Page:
The last two hours of the descent were in sleety conditions, but when we rounded one large rocky outcrop and could see the route into camp, and even make out our mess tent, we began to relax a little. All except Carmel who looked no happier and was as grumpy as ever until she was firmly sat down at Base Camp.
Over the last stretch we took photos of camp and joked for what seemed like the first time in days.
We were welcomed into Base Camp by our hosts Grajales and it really felt great. We received many congratulations and revelled in this for a few minutes, once we’d dumped our overloaded rucksacks off our shoulders and onto the ground for the last time. The descent had taken 4 hours, but this seemed like a very, very long 4 hours. It was such a relief to get the heavy packs off our backs.
We helped ourselves to some orange juice inside the mess tent and slowly began to regain a little life. Our mood was improved immensely when we were presented with home-made pizzas (Domino’s did not deliver to Base Camp). There was more than enough pizza for everyone to have their fill, and while they were not the best pizzas in the world at that moment it didn’t really matter. What did matter was the fact that the pizzas were not porridge, rice, pasta or black tea flavoured. I recall eating at least 3 times as much pizza as everyone else. I hadn’t eaten properly for days and I needed to make up for lost time… The 5 members of the group who had turned back before summit day were not to be found at Base Camp. A few days earlier they had decided to return to Mendoza and await the rest of the group there, while enjoying the best steaks and beers that the city had to offer. We didn’t blame them and were pretty jealous.
We had to put our own tents up – so this reminded us that we were not off the mountain just yet. We were all in a group to the back of the mess tent and were next to a commercial group representing sales staff from North Face (Americas region). These folks seemed a nice bunch and Carmel and I spent a few minutes chatting with a couple of them. The North Face company had paid for representatives of their Americas staff to come and attempt Aconcagua, but only some of them actually seemed ready for this – from their grumbling it sounded like many of them had not spent much time camping before.
It was nice to be reunited with the rest of our mountain kit at Base Camp. These bits of clothing and equipment included our warm weather clothes, but for the item I’d most missed was a pair of trainers for around camp. After wearing plastic boots for 7 days continuously it was amazing to put a pair of lightweight trainers back on and feel a spring in my step.
With the tent up and our kit unpacked within it, Carmel and I used the time before dinner to go and visit Miguel in his Art Gallery tent, and use the internet. After entering a bunch of Twitter updates to tell our families that we had returned safely from our summit attempt we had serious look at the paintings on offer. Miguel had produced quite a few different styles of paintings, including some particularly trippy ones that made you think he might have taken too much medicine when painting them. He also showed us a couple of paintings that he had painted on the summit on two separate occasions. I’m not sure what we expected, but the primitive pencil sketches weren’t something that reminded me of the summit at all. To be fair, just getting a pencil and paper out at the summit is an achievement, but unfortunately this does not mean the resulting picture is a work of art.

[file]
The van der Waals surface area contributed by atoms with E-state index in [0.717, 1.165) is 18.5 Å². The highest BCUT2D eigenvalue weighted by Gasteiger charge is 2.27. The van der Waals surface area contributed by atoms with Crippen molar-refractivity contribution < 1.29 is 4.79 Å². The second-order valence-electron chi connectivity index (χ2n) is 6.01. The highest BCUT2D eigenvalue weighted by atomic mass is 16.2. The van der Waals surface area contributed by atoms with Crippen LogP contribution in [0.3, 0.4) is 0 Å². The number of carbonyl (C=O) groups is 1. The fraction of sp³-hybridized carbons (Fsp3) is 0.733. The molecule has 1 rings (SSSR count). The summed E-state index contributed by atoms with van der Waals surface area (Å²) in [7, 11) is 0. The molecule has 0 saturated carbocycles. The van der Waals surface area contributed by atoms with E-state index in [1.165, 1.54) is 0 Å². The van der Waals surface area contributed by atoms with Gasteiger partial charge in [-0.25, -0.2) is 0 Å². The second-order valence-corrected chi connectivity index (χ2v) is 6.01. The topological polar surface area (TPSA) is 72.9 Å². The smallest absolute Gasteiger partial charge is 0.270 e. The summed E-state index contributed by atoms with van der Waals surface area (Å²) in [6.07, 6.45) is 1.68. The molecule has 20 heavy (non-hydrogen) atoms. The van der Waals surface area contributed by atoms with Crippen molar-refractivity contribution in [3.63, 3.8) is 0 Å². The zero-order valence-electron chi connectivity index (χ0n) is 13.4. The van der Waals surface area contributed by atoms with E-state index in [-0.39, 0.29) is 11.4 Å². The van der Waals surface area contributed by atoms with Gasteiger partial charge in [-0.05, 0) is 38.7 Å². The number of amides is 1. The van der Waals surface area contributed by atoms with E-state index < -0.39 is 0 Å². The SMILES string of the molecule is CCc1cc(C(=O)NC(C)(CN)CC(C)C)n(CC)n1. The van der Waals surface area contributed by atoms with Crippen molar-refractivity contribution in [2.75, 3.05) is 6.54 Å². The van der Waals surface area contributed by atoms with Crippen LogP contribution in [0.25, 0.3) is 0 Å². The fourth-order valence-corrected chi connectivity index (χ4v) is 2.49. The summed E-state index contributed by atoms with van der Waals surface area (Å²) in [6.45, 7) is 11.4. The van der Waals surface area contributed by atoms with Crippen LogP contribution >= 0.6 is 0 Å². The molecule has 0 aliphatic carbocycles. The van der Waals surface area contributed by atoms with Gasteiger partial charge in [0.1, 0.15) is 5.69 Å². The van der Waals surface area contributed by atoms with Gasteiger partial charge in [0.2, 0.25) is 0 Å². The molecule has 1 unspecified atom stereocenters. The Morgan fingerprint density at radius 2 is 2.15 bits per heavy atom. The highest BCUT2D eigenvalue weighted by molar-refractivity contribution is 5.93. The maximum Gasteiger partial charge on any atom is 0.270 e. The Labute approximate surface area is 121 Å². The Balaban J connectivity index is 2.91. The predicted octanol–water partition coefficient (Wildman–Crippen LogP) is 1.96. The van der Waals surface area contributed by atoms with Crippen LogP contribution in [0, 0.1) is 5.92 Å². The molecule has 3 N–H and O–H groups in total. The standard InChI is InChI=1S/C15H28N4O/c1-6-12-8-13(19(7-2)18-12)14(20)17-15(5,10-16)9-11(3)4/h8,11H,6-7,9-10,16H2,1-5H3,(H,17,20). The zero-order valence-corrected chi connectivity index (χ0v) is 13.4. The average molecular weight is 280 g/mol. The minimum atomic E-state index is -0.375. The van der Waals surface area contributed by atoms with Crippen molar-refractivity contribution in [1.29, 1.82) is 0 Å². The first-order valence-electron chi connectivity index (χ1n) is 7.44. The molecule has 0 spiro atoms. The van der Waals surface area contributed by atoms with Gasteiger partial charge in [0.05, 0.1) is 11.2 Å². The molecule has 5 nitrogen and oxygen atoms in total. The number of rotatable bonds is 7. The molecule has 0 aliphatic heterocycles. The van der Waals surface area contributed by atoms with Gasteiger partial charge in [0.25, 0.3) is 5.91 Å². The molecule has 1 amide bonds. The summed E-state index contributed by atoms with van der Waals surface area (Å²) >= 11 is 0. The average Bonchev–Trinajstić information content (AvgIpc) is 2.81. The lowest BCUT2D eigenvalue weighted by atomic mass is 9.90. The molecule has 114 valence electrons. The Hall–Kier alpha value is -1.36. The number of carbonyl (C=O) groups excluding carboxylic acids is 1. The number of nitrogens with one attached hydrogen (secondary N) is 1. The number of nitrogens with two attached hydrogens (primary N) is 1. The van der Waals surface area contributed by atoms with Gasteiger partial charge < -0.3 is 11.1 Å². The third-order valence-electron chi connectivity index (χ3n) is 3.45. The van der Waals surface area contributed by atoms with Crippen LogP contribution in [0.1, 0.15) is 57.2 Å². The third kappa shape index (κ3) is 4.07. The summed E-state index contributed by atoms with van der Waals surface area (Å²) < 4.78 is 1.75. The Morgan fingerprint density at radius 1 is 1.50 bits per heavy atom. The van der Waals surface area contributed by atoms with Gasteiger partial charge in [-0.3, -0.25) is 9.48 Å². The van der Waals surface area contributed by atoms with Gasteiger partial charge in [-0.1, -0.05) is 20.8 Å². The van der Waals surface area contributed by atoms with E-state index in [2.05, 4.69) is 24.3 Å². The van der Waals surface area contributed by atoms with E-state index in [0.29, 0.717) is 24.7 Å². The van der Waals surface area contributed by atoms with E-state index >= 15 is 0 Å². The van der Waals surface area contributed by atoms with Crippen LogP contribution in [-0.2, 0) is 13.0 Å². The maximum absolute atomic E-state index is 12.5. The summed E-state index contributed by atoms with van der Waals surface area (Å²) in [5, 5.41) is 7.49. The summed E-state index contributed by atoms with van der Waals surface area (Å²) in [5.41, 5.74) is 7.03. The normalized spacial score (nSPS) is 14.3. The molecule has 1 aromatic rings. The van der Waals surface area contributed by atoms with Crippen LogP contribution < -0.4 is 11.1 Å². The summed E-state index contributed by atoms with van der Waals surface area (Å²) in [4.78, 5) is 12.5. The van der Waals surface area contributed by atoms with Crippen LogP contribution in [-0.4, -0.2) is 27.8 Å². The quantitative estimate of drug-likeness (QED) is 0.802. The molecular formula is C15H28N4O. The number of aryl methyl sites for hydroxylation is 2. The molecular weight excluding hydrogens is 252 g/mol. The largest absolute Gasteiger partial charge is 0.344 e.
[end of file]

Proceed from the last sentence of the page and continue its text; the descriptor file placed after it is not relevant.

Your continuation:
After some deliberation we ended just buying the following print from Miguel, which he kindly signed. The print was A2 sized and wrapped up inside a protective plastic tube in order to survive the rest of the journey.
Carmel and I have fond memories of our visits to the Art Gallery. Miguel took good care of us and provided us with cake and chocolate during our visits. I think this was almost certainly down to the presence of a girl amongst the smelly, unshaven male climbers that typically frequent his place. He was amused by the Irish v English partnership and made a point of playing a few Irish “rebel” tunes over the speakers (although not quite Eire Og levels).
It was nice to have dinner around the table again. There was more space than before since 5 of our group had left, but we still enjoyed ourselves and following the food we had a few games of shithead for old times sake. Carmel even remembered how to smile again.
Before long though we were ready for bed and none of us had a particularly late night. Actually, the guides seemed to be making the most of Base Camp by drinking fairly heavily, so perhaps they had a late night. Certainly Carmel and I were straight to sleep.
Duration 3:55 hours
Distance 3.2 miles
Total descent 1,580 m (5,930-4,350m)
Path (Google Earth)